Simplicity is performing a necessary action in a manner that takes the least amount of time and produces the least anxiety; the process that permits us the lightest mental burden. If you are constantly reviewing your investment portfolio, and spending endless nights tossing and turning as you worry about its performance, perhaps you may consider a more relaxing investment strategy. Yes, your overall profit may not be as great, particularly if you are adept at timing investment decisions, but consider the psychic income that comes with peaceful nights of sleep, and the even greater profit you may experience by redirecting the time you used to spend poring over your investments to your family, your spiritual development, or even another financial opportunity.

Dispensing with our public persona and presenting ourselves to the world as we really are is the most extreme form of simplicity. A public persona that is incongruous with our internal beliefs requires a great deal of energy and effort to sustain. Life becomes much simpler when we free ourselves from the complications of maintaining appearances that belie the underlying reality. Simplicity nudges us to critically analyze our obligations to others, to honestly assess how we are trying to accomplish our goals, and to reconsider how we present ourselves to the world.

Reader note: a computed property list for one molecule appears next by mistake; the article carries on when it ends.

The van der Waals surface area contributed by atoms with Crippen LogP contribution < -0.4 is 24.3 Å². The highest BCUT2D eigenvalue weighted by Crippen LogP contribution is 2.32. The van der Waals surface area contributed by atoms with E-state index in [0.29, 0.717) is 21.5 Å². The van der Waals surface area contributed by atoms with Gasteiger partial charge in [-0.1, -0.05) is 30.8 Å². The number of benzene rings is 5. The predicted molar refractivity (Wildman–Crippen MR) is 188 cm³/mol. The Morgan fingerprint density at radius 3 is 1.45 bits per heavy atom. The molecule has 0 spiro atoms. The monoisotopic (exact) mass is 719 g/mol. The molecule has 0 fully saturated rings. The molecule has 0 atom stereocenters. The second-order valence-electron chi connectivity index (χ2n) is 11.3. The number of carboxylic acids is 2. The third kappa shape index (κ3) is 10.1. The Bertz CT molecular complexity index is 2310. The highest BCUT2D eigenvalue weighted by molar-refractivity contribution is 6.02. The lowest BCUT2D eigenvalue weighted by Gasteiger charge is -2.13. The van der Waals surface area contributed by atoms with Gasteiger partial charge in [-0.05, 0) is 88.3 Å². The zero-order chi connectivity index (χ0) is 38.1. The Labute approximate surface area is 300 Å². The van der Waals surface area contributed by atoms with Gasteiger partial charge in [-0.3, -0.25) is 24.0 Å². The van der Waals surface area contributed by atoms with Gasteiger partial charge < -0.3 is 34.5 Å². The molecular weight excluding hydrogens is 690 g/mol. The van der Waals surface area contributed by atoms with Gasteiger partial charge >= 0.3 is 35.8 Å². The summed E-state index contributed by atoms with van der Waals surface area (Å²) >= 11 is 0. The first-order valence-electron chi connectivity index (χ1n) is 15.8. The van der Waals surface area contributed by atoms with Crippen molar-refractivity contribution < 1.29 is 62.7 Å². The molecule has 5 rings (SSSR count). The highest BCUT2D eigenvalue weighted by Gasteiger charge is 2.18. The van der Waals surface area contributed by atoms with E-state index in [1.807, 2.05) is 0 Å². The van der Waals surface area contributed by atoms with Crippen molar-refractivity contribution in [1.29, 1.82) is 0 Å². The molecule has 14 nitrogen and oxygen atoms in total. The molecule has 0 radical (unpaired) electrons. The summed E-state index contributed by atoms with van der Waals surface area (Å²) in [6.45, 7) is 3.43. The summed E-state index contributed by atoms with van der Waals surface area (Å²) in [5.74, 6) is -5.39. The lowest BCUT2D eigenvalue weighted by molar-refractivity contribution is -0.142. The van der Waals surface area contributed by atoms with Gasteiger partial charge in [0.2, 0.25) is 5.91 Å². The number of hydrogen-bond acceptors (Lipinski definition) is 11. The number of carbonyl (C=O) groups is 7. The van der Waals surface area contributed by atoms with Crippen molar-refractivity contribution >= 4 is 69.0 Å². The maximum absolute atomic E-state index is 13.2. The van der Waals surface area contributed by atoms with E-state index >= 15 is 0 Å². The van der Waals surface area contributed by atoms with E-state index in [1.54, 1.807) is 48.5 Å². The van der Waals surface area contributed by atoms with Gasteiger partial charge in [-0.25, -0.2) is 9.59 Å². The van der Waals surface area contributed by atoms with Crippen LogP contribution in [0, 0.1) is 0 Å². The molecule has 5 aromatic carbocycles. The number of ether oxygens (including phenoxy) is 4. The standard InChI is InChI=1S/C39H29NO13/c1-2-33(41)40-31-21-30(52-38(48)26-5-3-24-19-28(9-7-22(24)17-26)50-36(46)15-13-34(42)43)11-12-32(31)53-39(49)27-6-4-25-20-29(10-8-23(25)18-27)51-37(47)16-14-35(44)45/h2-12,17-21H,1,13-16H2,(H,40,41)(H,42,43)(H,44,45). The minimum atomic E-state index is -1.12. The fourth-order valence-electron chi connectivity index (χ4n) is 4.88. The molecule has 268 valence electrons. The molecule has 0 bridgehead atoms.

All of the projects that we have committed to, all of the relationships that we are maintaining, all of the tasks that fill our planners and to-do lists: are they truly important to us as we try to advance toward our goals, or have they mindlessly accumulated and attached themselves to us? How many of our involvements are truly important and beneficial to us and our well-being?

Do we truly understand the methods we use to accomplish our goals? Is our reliance on others really necessary and sensible? Is the time we take to accomplish each task truly necessary? Or, is there a less complex, less time-consuming, more comprehensible and efficient way to accomplish the same things? Do the ends we seek really justify the means we choose to use?

Have we fallen victim to the myths perpetuated by the opportunity-seeking of others, that because our solitary appearance on this planet is so special and our existence so very superior by its unique nature, that our lives must be filled with endless complexity? Must we scurry about with the crowd, chasing after its definitions of success and happiness? Or, will we realize that all of the intricacies and complications that we have accepted as a part of being human are just diversions from what is truly important? Are we so caught up in the details of life, that we have become unable to make our lives meaningful?

We can take advantage of whatever technology and tools further our aims without needlessly complicating our lives. We can rely on our own intellect and sensibilities. We can restrict our efforts to only those endeavors that propel us forward on the path that we have chosen. Kierkegaard cautioned us against “ineffectual activism.” That is, we should fill our lives with meaning rather than activity.

Simplify! Simplify!
— Henry David Thoreau

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Reading Reference: The Paradox of Choice: Why More Is Less